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Periodontal disease refers to bacterial plaque and infections around the gum and tooth root. It can happen around one or several teeth. In its more advanced stages, surgery may be needed to fix damaged gums.
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This surgery is needed when:
This surgery slows the progression of periodontal disease by reducing deep pockets and bacterial growth. Periodontal disease can cause other health problems if not treated.
Problems from the procedure are rare, but all procedures have some risk. Your dentist will review potential problems, like:
Before your procedure, talk to your dentist about ways to manage factors that may increase your risk of complications such as:
Sometimes, sedative medications are used to make you more relaxed during surgery. If you are undergoing conscious sedation, you will be asked to not eat for at least 6 hours before surgery. Otherwise, you can follow a normal diet.
A local anesthetic will be used near the gum disease.
Your dentist may recommend conscious sedation. You will be awake, but will not have anxiety during the surgery.
This surgery is usually done in an outpatient setting. You do not need to stay overnight. If you are undergoing sedation, you will have it through an IV. Your heart rate, blood pressure, and breathing will be monitored during and after the surgery.
The periodontist or dentist will numb the affected area using a local anesthetic delivered through a needle. They will make a small cut in the gum line near the tooth root. The gum flap will be pulled back, and the infected area will be cleaned and scraped. The gum flap will be repositioned to minimize the deep pocket size that formed. The gum will be stitched back into place. A dressing will be applied.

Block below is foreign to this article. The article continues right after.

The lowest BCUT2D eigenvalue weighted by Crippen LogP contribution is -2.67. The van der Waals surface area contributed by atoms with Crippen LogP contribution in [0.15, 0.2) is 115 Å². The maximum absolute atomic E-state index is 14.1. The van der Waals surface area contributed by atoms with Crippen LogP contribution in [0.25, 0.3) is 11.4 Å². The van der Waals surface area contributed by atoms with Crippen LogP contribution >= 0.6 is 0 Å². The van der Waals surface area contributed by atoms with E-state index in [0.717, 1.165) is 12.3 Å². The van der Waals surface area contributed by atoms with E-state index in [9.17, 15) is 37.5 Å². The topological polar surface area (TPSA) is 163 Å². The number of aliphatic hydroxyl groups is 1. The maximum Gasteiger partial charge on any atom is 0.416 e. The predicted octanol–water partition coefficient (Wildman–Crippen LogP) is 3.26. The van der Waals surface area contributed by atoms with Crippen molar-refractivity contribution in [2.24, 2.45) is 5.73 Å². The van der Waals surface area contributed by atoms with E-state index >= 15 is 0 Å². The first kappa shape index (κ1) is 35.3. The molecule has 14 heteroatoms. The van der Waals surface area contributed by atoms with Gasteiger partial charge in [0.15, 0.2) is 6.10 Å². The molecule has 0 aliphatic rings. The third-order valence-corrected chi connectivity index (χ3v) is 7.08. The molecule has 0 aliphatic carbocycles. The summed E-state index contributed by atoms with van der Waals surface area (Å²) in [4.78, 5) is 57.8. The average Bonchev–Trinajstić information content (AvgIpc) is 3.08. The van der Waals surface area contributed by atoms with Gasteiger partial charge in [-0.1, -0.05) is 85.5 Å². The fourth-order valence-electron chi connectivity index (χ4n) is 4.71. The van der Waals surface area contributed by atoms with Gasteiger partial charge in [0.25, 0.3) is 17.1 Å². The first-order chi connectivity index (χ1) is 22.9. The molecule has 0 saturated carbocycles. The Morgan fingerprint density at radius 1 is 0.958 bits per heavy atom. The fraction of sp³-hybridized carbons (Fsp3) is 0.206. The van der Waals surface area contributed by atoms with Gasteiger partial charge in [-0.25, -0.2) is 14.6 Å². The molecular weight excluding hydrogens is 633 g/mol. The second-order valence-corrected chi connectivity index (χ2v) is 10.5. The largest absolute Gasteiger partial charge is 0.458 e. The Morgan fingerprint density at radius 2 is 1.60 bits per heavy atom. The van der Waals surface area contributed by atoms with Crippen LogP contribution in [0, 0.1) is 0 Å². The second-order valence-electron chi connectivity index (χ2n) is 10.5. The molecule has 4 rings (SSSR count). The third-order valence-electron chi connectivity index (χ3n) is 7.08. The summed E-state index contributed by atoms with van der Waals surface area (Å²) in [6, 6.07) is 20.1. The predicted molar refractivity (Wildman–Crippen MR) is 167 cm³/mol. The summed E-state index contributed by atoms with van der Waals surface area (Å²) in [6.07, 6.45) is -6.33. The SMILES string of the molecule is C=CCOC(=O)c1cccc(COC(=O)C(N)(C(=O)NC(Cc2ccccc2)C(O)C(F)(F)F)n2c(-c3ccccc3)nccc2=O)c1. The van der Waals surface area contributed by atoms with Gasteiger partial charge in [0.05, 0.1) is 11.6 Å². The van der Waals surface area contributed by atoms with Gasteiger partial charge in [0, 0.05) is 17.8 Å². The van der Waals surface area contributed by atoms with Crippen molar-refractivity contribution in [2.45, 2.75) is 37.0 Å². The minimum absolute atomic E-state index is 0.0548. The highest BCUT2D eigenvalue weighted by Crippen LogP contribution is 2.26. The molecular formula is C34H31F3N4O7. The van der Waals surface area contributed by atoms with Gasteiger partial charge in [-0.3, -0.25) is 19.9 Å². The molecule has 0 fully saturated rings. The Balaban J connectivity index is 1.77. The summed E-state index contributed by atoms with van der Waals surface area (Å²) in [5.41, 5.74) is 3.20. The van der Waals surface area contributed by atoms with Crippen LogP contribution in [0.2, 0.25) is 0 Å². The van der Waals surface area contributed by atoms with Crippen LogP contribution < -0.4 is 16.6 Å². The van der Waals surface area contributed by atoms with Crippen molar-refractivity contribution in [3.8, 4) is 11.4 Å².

The time it takes to complete the procedure depends on the extend of the damage and how many gum areas are affected.
Anesthesia will prevent pain during surgery. Pain and discomfort after the procedure can be managed with medications.
During your stay, the dental staff will take steps to reduce your chance of infection such as:
There are also steps you can take to reduce your chance of infection such as:
When you return home:
It is important for you to monitor your recovery. Alert your dentist to any problems right away. If any of the following occur, call your dentist:
If you think you have an emergency, call for emergency medical services right away.
American Academy of Periodontology
National Institute of Dental and Craniofacial Research
Canadian Dental Association
Dental Hygiene Canada
Gingivectomy. Encyclopedia of Surgery website. Available at: http://www.surgeryencyclopedia.com/Fi-La/Gingivectomy.html. Accessed September 13, 2017.
Gum graft surgery: Indications, successe rate and possible complications. Net Wellness website. Available at: http://www.netwellness.org/healthtopics/gumdisease/gumgraftsurgery.cfm. Accessed September 13, 2017.
Periodontal (gum) disease: Causes, symptoms, and treatments. National Institute of Dental and Craniofacial Research website. Available at: https://www.nidcr.nih.gov/OralHealth/Topics/GumDiseases/PeriodontalGumDisease.htm. Updated September 2013. Accessed September 13, 2017.
Periodontal pocket reduction procedures. American Academy of Periodontology website. Available at: https://www.perio.org/consumer/pocket-reduction-procedures.htm. Accessed September 13, 2017.
6/2/2011 DynaMed Plus Systematic Literature Surveillancehttp://www.dynamed.com/topics/dmp~AN~T905141/Treatment-for-tobacco-use: Mills E, Eyawo O, Lockhart I, Kelly S, Wu P, Ebbert JO. Smoking cessation reduces postoperative complications: a systematic review and meta-analysis. Am J Med. 2011;124(2):144-154.
Last reviewed September 2018 by EBSCO Medical Review Board Michael Woods, MD Last Updated: 9/13/2017